Japanese: Difference Between が (ga) And は (wa)

May 29, 2018 · 8 min read

Difficulty Level: Intermediate-ish

If there’s one particle that’s always stumped me, it’s が. The way I’ve always used it is by memorizing set phrases like:

「 TOPIC 」が + あります。

「 TOPIC 」が + います。

There are just certain times you always use が right?

You’ll only get so far with that way of thinking. Principles over memorization!

It wasn’t until I read A Students’ Guide to Japanese Grammar, by Naomi Hanaoko McGloin, that it really clicked for me. It’s one of those books that sat on my shelf for a few years, and blew me away when I finally built up the courage to read it. If you’re established in the basics of Japanese grammar and want to dive into some of the deeper nuances then I highly recommend it.

A Student's Guide to Japanese Grammar

Topics covered in this lesson:

  1. Usage of Particle は

  2. Usage of Particle が

  3. Comparing は and が

Note: For this lesson I'll be using modified Hebonshiki romaniji.

Particle は

The main function of は is to mark the topic of a sentence. That’s topic, not subject. The difference is super subtle, but McGloin defines a “topic [as] a word or a group of words which indicates what the sentence is about.”

A topic that takes は should be either:

  1. Established explicitly beforehand

    • 今日、 男の人学校に来ました。彼ピザを持って来ました。
    • kyou, otoko no hito ga gakkou ni kimashita. kare wa piza o mottekimashita.
    • Today a man came to the school. He brought pizza.

    Here we’ve established the topic with が, then referring to it later with は.

  2. Established by inference; an assumed context

    • 美味しかったけれども、デザート少し高かったです。
    • oishikattakeredomo, dezāto wa sukoshi takakattadesu.
    • It was tasty, but dessert was a bit expensive.

    We can infer that the conversation was about a tasty meal, but the topic was dessert.

  3. Nouns that are uniquely identifiable (again, inference)

    • カナダ意外に大きい国です。
    • kanada wa igai ni ookii kuni desu.
    • Canada is a surprisingly big country.

    Canada is an easily recognizable noun.

  4. Pronouns that are identifiable through context (again, inference)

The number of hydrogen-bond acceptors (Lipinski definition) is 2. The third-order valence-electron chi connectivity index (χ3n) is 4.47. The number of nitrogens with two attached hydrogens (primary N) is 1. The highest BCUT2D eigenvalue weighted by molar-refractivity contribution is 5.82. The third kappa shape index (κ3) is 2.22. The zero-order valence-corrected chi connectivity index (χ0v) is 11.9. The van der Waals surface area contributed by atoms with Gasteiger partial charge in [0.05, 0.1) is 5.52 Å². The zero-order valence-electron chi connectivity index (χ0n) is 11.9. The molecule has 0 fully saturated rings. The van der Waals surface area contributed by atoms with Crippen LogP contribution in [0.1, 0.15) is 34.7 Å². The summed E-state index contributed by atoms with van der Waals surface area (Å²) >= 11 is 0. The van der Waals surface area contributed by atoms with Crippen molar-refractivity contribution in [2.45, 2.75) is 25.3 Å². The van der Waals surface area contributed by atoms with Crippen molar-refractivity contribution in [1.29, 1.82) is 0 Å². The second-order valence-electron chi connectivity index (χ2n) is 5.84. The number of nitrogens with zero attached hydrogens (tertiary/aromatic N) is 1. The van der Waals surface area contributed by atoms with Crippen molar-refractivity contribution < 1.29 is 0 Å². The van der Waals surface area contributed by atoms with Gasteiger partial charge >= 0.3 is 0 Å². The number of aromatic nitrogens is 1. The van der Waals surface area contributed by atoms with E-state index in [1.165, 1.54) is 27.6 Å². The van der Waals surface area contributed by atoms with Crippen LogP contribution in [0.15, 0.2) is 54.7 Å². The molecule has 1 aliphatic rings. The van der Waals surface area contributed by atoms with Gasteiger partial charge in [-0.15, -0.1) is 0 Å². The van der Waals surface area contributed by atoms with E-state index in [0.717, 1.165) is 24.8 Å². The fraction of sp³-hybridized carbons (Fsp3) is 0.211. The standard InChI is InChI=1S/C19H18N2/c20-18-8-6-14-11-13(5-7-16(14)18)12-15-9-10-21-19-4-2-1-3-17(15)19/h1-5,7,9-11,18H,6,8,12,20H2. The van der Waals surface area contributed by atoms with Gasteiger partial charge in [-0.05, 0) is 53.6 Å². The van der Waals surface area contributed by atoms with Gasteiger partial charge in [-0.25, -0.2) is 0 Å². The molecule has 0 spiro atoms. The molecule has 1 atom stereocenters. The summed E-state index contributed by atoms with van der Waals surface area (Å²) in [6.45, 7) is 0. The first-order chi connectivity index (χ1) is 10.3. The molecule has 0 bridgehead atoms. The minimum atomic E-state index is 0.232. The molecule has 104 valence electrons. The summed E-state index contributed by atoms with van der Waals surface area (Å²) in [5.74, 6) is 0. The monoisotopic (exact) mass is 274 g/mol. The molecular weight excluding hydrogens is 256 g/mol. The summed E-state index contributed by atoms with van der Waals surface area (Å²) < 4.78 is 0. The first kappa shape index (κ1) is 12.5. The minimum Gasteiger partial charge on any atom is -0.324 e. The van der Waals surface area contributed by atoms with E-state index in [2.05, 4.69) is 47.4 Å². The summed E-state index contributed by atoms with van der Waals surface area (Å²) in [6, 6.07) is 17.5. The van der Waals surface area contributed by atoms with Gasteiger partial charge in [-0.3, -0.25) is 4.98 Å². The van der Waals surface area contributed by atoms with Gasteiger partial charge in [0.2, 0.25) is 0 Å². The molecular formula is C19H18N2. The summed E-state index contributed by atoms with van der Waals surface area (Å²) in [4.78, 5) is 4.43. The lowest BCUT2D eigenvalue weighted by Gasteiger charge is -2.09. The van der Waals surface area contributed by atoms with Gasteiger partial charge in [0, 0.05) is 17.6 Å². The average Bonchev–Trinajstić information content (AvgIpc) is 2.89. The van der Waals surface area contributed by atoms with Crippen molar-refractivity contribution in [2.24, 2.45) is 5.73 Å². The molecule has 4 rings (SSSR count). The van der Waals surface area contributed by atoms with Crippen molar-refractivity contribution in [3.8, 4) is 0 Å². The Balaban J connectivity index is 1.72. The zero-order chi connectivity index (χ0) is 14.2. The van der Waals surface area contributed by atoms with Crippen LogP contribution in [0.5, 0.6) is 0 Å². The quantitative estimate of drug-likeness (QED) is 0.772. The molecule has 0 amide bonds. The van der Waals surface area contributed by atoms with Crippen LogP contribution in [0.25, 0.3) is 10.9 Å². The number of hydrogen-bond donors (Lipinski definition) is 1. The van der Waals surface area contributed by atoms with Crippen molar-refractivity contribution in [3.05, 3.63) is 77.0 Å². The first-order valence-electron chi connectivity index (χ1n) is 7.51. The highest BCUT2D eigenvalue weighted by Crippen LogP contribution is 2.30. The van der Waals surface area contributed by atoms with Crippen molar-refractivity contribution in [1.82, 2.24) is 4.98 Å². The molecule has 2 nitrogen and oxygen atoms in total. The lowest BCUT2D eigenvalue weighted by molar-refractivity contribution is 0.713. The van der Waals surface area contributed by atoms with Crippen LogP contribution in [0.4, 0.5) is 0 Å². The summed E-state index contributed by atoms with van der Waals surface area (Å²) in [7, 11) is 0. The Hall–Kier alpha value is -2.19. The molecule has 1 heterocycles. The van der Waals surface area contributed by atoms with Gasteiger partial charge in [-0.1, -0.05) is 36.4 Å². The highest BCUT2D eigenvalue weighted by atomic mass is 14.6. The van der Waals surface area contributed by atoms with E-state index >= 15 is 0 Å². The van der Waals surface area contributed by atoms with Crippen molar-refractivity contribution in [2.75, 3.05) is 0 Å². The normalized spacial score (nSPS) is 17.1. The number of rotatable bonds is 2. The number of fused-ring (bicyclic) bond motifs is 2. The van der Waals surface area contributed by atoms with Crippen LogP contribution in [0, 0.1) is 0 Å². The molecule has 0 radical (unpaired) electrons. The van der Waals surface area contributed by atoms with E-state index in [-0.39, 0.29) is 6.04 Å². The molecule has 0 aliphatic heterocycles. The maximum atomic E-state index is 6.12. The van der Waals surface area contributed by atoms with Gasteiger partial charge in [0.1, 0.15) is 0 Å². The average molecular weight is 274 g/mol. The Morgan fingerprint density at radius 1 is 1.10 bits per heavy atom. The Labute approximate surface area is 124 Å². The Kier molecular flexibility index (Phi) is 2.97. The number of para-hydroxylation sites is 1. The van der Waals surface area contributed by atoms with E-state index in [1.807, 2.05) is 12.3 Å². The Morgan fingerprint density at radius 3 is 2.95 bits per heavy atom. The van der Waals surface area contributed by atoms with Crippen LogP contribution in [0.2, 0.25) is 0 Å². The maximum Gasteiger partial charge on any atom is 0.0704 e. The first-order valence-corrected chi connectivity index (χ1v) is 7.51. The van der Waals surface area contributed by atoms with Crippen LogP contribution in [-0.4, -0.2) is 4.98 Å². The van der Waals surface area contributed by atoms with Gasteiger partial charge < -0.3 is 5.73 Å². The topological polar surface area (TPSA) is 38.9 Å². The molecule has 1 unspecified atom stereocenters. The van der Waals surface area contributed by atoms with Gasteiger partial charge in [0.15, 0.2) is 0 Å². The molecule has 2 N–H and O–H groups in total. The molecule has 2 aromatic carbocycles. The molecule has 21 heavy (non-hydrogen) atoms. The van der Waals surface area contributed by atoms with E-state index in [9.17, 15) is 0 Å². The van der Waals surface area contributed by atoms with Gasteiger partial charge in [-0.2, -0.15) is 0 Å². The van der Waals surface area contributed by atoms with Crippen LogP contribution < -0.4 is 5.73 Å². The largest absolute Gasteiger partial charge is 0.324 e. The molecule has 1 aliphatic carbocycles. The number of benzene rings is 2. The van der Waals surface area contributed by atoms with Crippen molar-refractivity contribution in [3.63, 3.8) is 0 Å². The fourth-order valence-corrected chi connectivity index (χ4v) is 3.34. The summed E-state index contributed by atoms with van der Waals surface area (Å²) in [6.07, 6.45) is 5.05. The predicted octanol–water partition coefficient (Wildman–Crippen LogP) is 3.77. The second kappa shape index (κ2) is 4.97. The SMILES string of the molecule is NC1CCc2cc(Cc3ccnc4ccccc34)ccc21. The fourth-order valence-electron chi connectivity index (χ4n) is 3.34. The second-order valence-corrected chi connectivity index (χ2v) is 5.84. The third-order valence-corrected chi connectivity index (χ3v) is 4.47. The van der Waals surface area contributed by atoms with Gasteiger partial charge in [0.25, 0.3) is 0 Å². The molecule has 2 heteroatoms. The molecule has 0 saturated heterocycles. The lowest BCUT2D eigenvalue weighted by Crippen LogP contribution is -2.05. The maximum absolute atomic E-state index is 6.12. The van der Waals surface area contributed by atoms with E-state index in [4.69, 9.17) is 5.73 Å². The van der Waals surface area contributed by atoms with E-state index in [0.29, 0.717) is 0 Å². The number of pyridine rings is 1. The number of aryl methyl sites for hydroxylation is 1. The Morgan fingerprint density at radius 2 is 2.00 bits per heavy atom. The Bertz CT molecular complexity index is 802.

• それ彼の自転車です。
    • sore wa kare no jitennsha desu
    • That is his bike.

    “This” can be conveyed by physically pointing or indicating something. We can infer it contextually.

  5. Generic nouns; nouns that aren’t surprising (again, kind of inference)

    • みかん美味しいよ。
    • mikan wa oishi yo
    • Oranges are tasty!

    Oranges, well – they’re oranges.

These are the general uses of は, although there are many more like emphasis and/or contrast.

Particle が

The particle が has a few uses, but they’re all related to the subject. Here’s a quick list before going into more detail:

  1. Introduces the subject, which continues into other sentences when contextually appropriate.

  2. Creates emphasis of the subject. For example, answers a question where the subject was the answer (will explain).

  3. Is used as the subject in subordinate clauses (dependent clauses)

  4. Is used for the direct object in conditional phrases (が instead of を)

A subject that takes が should either:

  1. Introduce the subject

    • 今日、 男の人学校に来ました。彼ピザを持って来ました。
    • kyou, otoko no jin ga gakkou ni kimashita. kare wa piza o mottekimashita.
    • Today a man came to the school. He brought pizza.

    Here we’ve established the topic with が, then referring to it later with は. Note, this example is the same as #1 in は.

  2. Emphasize a subject; the answer to a question

    • 降っています。
    • Ame ga futteimasu.
    • It is raining.

    Here we are bringing specific emphasis to rain. Or answering the question “what is falling?”

    • 田中さん着きました。
    • Tanakasan ga tsukimashita.
    • Tanaka has arrived.

    The attention is on Tanaka. Or answer the question: “who has arrived?”